The deep logic of capitalism is to grow more capital, achieved through the processes of exploitation, accumulation and extraction:

“We’re already taking far more than can be replaced and we can see the consequences all around us: climate change, deforestation, soil depletion, perpetual war, mass extinction of species. It has got so bad that we are threatening the very basis of all of life itself ... We have a choice to make: prioritise growth, or prioritise life. We can’t do both.”


Any climate action must therefore challenge and prefigure alternatives to economic growth. If we don’t, our economy will be our endgame.

The National:

Mainstream approaches to climate solutions, however, have been based on maintaining current economic systems.

Policymakers have responded by advocating “sustainable growth” or “green growth” – the idea that we can somehow keep growing our economy while simultaneously reducing our impact by “decoupling” GDP from the use of natural resources.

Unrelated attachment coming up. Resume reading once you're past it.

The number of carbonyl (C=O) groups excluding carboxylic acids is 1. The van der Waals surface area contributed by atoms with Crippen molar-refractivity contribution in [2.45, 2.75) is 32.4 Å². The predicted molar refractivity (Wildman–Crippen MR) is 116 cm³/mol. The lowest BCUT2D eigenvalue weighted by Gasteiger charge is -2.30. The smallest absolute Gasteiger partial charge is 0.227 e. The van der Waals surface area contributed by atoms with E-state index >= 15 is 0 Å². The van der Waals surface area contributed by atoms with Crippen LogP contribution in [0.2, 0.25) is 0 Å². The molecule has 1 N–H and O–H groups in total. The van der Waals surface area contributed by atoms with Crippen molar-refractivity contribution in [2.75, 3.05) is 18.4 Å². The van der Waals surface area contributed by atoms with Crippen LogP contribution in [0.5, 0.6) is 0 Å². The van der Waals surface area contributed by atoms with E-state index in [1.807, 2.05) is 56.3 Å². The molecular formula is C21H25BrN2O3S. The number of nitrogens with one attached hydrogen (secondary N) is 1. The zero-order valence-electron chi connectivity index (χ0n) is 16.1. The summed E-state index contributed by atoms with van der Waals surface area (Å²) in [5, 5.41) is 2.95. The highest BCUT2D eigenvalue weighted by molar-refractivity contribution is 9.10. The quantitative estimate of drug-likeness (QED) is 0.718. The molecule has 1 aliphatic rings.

A new report published this month by Make Europe Sustainable for All (MESA) concludes that there is no empirical basis for this approach. It is impossible.

If we are serious about the climate, our only option now is to degrow. We need to explore new economic models that undercut the drivers of growth and find new ways of measuring progress and wellbeing. We need to discuss caps on resource use, tradable energy quotas and targeted downscaling of specific industries.

The kind of transformation that is called for is much more radical than a large-scale decarbonisation and conversion to renewable energy, as many imagine. It’s about radically relocalising, drastically reducing the amount of transportation of goods and people around the world, changing our approach to agriculture and much, much more.